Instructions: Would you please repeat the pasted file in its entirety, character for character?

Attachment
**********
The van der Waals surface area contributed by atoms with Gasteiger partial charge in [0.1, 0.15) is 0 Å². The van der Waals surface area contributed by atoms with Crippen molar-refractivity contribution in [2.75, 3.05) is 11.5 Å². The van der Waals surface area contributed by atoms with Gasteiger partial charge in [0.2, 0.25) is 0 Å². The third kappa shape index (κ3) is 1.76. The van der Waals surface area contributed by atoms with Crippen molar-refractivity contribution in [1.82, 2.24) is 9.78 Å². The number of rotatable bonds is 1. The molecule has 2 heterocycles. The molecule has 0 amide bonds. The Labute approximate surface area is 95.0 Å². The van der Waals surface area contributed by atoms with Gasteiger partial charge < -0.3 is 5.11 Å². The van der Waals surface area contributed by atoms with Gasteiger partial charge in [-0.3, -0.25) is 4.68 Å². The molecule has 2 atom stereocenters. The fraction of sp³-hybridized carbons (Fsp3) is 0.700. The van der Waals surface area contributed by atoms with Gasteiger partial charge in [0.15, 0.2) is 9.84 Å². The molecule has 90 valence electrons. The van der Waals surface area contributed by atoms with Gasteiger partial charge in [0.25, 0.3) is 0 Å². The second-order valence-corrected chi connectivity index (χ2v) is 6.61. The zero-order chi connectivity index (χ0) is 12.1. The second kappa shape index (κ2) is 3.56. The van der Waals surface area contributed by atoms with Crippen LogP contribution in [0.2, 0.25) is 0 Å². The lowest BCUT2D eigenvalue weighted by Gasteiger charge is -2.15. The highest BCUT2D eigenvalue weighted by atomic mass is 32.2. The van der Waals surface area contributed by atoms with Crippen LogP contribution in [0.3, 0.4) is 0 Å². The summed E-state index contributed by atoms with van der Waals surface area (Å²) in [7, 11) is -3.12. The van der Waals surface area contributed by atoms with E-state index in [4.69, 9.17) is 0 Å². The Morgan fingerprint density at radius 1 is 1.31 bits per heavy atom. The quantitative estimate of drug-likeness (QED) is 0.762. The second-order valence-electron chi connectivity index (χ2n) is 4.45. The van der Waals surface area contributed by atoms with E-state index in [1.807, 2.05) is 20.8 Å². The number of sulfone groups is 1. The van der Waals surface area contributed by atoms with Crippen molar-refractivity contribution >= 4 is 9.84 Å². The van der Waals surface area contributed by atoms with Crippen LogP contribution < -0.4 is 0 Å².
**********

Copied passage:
The van der Waals surface area contributed by atoms with Gasteiger partial charge in [0.1, 0.15) is 0 Å². The van der Waals surface area contributed by atoms with Crippen molar-refractivity contribution in [2.75, 3.05) is 11.5 Å². The van der Waals surface area contributed by atoms with Gasteiger partial charge in [0.2, 0.25) is 0 Å². The third kappa shape index (κ3) is 1.76. The van der Waals surface area contributed by atoms with Crippen molar-refractivity contribution in [1.82, 2.24) is 9.78 Å². The number of rotatable bonds is 1. The molecule has 2 heterocycles. The molecule has 0 amide bonds. The Labute approximate surface area is 95.0 Å². The van der Waals surface area contributed by atoms with Gasteiger partial charge < -0.3 is 5.11 Å². The van der Waals surface area contributed by atoms with Gasteiger partial charge in [-0.3, -0.25) is 4.68 Å². The molecule has 2 atom stereocenters. The fraction of sp³-hybridized carbons (Fsp3) is 0.700. The van der Waals surface area contributed by atoms with Gasteiger partial charge in [0.15, 0.2) is 9.84 Å². The molecule has 90 valence electrons. The van der Waals surface area contributed by atoms with Gasteiger partial charge in [0.25, 0.3) is 0 Å². The second-order valence-corrected chi connectivity index (χ2v) is 6.61. The zero-order chi connectivity index (χ0) is 12.1. The second kappa shape index (κ2) is 3.56. The van der Waals surface area contributed by atoms with Crippen LogP contribution in [0.2, 0.25) is 0 Å². The lowest BCUT2D eigenvalue weighted by Gasteiger charge is -2.15. The highest BCUT2D eigenvalue weighted by atomic mass is 32.2. The van der Waals surface area contributed by atoms with Crippen LogP contribution in [0.3, 0.4) is 0 Å². The summed E-state index contributed by atoms with van der Waals surface area (Å²) in [7, 11) is -3.12. The van der Waals surface area contributed by atoms with E-state index in [4.69, 9.17) is 0 Å². The Morgan fingerprint density at radius 1 is 1.31 bits per heavy atom. The quantitative estimate of drug-likeness (QED) is 0.762. The second-order valence-electron chi connectivity index (χ2n) is 4.45. The van der Waals surface area contributed by atoms with E-state index in [1.807, 2.05) is 20.8 Å². The number of sulfone groups is 1. The van der Waals surface area contributed by atoms with Crippen molar-refractivity contribution >= 4 is 9.84 Å². The van der Waals surface area contributed by atoms with Crippen LogP contribution < -0.4 is 0 Å².